Mrs D: What reaction did you get from family & friends when you started getting sober?
Matt: I had overwhelming support from friends and family. But quite a few people told me they didn’t regard me as a drinker. In many ways I felt my drinking was similar to many of the people around me. My wife didn’t feel my drinking was out of the ordinary. While I wasn’t a chronic drinker, I was certainly a problem drinker. It certainly became a problem to me.
Mrs D: Have you ever experienced a relapse?
Matt: I considered drinking again many times, but I decided never to make a knee-jerk decision. I’d always let the thought in and then let it go. By the morning I’d feel ok again. I would also remember the worst times drinking and how I felt before I gave up and that usually dealt with the temptation. I haven’t relapsed, but I did once order a ginger beer off the non-alcoholic drinks list at a restaurant. When I went to order a second they told me there was a small amount of alcohol left over from the brewing process.
Mrs D: How long did it take for things to start to calm down for you emotionally & physically?
Matt: The first year was up and down emotionally. I was rolling from highs to lows. It was in the second year when my not drinking became bedded in as something I didn’t have to think about so much. The last two years of my life have been a rollercoaster of dealing with anxiety, panic attacks and a major depressive episode. It was during that time I have felt grateful for being sober – that I didn’t have a depressant added to the mix.
Mrs D: How hard was it getting used to socialising sober?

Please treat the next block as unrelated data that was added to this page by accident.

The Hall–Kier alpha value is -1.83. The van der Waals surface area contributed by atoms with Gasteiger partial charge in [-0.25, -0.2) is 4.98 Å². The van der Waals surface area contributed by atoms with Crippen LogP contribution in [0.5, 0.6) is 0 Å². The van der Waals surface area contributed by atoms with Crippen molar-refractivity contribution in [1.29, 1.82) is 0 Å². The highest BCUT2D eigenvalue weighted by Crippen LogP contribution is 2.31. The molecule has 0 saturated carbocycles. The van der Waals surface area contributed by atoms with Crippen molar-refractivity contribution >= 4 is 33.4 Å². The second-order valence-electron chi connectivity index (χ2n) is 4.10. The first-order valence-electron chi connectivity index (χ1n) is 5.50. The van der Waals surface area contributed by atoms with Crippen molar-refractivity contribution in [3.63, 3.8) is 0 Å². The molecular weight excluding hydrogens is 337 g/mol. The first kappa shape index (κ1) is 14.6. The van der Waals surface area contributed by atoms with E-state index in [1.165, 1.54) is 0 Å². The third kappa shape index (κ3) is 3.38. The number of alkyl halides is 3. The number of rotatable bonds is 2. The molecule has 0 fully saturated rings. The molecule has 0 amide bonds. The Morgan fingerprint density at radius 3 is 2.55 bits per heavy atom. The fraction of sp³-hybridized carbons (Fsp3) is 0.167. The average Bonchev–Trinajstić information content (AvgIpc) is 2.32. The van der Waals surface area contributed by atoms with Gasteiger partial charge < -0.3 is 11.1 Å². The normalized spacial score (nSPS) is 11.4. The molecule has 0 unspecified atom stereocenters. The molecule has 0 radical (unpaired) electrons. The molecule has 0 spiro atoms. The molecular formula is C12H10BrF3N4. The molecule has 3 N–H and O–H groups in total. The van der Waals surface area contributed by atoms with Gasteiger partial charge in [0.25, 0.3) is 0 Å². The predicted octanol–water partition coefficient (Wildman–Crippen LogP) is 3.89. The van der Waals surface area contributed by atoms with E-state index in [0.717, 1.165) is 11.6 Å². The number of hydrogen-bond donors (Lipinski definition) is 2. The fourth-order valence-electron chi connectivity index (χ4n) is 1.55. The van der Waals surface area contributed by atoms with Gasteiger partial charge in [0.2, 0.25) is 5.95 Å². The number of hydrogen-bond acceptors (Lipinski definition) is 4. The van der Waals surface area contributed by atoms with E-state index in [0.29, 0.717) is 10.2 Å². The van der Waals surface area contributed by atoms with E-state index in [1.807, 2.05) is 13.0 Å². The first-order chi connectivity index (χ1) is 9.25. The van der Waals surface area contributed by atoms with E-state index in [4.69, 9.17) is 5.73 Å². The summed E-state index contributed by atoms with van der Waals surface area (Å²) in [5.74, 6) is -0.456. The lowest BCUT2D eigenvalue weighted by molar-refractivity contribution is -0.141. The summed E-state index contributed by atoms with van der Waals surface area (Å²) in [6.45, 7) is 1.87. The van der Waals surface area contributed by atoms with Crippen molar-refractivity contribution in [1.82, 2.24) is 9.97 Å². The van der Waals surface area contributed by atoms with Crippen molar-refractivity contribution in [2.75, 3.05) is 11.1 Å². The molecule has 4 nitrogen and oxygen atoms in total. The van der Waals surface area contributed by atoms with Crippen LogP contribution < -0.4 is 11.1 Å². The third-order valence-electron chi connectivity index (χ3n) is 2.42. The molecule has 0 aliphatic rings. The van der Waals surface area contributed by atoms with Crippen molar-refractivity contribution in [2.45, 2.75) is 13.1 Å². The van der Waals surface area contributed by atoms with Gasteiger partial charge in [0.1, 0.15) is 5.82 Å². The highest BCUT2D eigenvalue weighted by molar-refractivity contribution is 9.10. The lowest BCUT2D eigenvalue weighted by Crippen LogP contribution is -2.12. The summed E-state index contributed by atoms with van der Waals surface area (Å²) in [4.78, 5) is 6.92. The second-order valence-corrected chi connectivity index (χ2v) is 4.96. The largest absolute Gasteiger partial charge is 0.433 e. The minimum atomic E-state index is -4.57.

Matt: Socialising sober takes practice. But once alcohol was of the table for me I just focussed on being with those around me and I soon began to value being able to build conversations that I would remember. When I drank, the more I drank the more inside myself I would go. I drank to be able to socialise, but by the end of the night I was struggling to walk straight let alone have intelligent conversations. After several months of sobriety my 40th rolled around. By then I was comfortable in my sober skin. I had the most amazing night chatting to all of my friends and family. At the end of the night I drove my wife home. It was one of the best nights out I’ve ever had.
Mrs D: Was there anything surprising that you learned about yourself when you stopped drinking?
Matt: I was surprised how I didn’t need alcohol to enjoy being out. I really valued being in control. It made me feel really good about myself.
Mrs D: How did your life change?
Matt: I’m a far more present person. I feel like I can be a better version of myself. Giving up alcohol has also forced me to develop far healthier coping mechanisms for my problems. I’m a far more content and connected person. And I’m just so grateful I decided to kick alcohol out of my life.
Mrs D: What are the main benefits that emerged for you from getting sober?
Matt: The at times chronic dermatitis I had on my eyelids (for most of my adult life) cleared up completely. My skin overall is so much better. My weight has also settled down. No more yo-yoing up and down the scales. I also love my mornings. I haven’t had a hangover in more than 3 years and that is a beautiful thing. Most importantly I feel calmer. I also like myself a whole lot better sober.
Mrs D: Would you do anything differently given the chance to go through the process again?
Matt: I would probably have done it earlier, and I would have started addressing my depression at the same time. But you only tend to address things when they are at a desperate stage, so I can’t imagine it happening any differently.
Mrs D: What advice or tips would you have for those who are just starting on this journey?
Matt: Be kind to yourself. You might slip up. You might question yourself. But remember why you made the decision to quit and keep going towards your goal. Be patient. It takes time but gradually things get easier. You can do it!
Mrs D: Anything else you'd like to share?
Matt: I wrote a blog in the first year of sobriety. Writing about how I was feeling was another essential tool in my sobriety.